It took more than 50 minutes for President Barack Obama to mention gun violence in his State of the Union address Tuesday, but when he did the crowd of supporters and dozens of victims rose to their feet to fill the U.S. House chamber with applause.

“It has been two months since Newtown,” Obama said. “I know this is not the first time this country has debated how to reduce gun violence. But this time is different.”

“Overwhelming majorities of Americans — Americans who believe in the Second Amendment — have come together around common-sense reform, like background checks that will make it harder for criminals to get their hands on a gun,” Obama said as the crowd applauded. “Senators of both parties are working together on tough new laws to prevent anyone from buying guns for resale to criminals. Police chiefs are asking our help to get weapons of war and massive ammunition magazines off our streets, because these police chiefs, they’re tired of seeing their guys and gals being outgunned.”

“Each of these proposals deserves a vote in Congress,” he conceded.

Obama went on to mention Hadiya Pendleton, the 15-year-old Chicago girl who was shot in a park a mile from the Obama’s home. Pendleton’s parents, Nate and Cleo, were in the audience Tuesday.

“They deserve a vote. They deserve a vote,” Obama said as the crowd applauded. “Gabby Giffords deserves a vote. The families of Newtown deserve a vote. The families of Aurora deserve a vote. The families of Oak Creek and Tucson and Blacksburg, and the countless other communities ripped open by gun violence — they deserve a simple vote.”

U.S. Rep. Gabrielle Giffords of Arizona, who was shot in the head while holding a constituent event outside a supermarket in Tucson, was one of about two dozen victims of gun violence in the audience Tuesday.

Sitting near First Lady Michelle Obama was Sandy Hook teacher Kaitlin Roig, who hid her students in a small bathroom and helped them stay quiet during the shooting that claimed the lives of 20 first graders and six educators.

U.S. Rep. Rosa DeLauro invited as her guest Carlos Soto, the 15-year-old brother of Victoria Soto, the first grade teacher who was shot trying to save her students.

U.S. Rep. Jim Himes invited Curtrina Murphy of Bridgeport to be his guest. Last summer, Murphy’s daughter, who was three years old at the time, was hit in the crossfire of a gun-fight as she walked down the street. Murphy’s daughter survived the incident and has fully recovered from her wounds.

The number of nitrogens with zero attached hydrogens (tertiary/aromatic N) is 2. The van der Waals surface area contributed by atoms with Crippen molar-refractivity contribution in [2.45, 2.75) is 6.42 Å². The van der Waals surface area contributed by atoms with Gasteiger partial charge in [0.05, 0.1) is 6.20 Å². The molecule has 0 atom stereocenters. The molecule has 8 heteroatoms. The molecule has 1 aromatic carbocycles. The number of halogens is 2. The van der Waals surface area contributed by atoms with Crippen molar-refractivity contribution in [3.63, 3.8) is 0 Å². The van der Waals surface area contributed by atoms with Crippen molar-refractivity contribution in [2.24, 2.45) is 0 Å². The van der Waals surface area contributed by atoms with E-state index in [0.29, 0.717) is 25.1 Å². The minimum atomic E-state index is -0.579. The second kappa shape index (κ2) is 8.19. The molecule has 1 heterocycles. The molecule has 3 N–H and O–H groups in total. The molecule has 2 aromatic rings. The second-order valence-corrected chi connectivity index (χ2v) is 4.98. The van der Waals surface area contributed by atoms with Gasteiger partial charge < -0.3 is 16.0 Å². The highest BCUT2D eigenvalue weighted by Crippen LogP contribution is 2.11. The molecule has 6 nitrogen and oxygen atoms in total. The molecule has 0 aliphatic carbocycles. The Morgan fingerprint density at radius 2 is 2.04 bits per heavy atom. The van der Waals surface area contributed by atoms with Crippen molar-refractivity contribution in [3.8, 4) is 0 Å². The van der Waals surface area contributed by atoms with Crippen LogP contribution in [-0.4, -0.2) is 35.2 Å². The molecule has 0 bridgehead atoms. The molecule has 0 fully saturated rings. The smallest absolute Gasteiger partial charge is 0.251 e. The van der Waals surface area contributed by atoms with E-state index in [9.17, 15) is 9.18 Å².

U.S. Sen. Richard Blumenthal invited Newtown First Selectwoman Pat Llodra as his guest and U.S. Sen. Chris Murphy brought Newtown Police Detectives Jason Frank and Dan McAnaspie, two of several first responders who rushed to Sandy Hook Elementary School on the day of the tragedy.

U.S. Rep. Elizabeth Esty, whose district includes Newtown, invited Natalie Hammond, a teacher at Sandy Hook Elementary School who was shot and survived the incident.

U.S. Rep. John Larson brought as his guest Ross Hollander, president of Hartford Distributors in Manchester. On Aug. 3, 2010, eight employees of Hartford Distributors were shot and killed by a disgruntled employee.

The effort to give tickets to a victims of gun violence was spearheaded by U.S. Rep. Jim Langevin of Rhode Island. It’s just one of many ways victims of gun violence are making their voices heard this week. Hundreds of survivors of gun violence are in Washington as part of Mayors Against Illegal Guns’ Demand A Plan campaign for “common-sense gun law reforms.” And on Thursday, hundreds are expected to turn out for a rally against gun violence at the state Capitol in Hartford.

Despite saying that “this time is different,” Obama also conceded that he may not have the votes to get something passed when he called on Congress to vote on the issue regardless of the outcome.

“Tonight, the president issued a spurring and stirring call to action against gun violence in America, to prevent another tragedy like the one that befell Newtown,” Blumenthal said.  “I am unwavering in my commitment to fight for a ban on assault weapons and large-capacity clips, to crack down on illegal gun trafficking, and for background checks on gun and ammunition sales.”

But there are Democrats in the Senate, including Majority Leader Harry Reid, who aren’t necessarily in lock-step with the president when it comes to gun control.

Reid has a “B” rating from the National Rifle Association. According to the website On The Issues, the “B” rating means Reid is “a generally pro-gun candidate; may have opposed some pro-gun reform in the past.” 

The Republican-controlled House has vowed not to take up any controversial legislation until it passes the U.S. Senate first.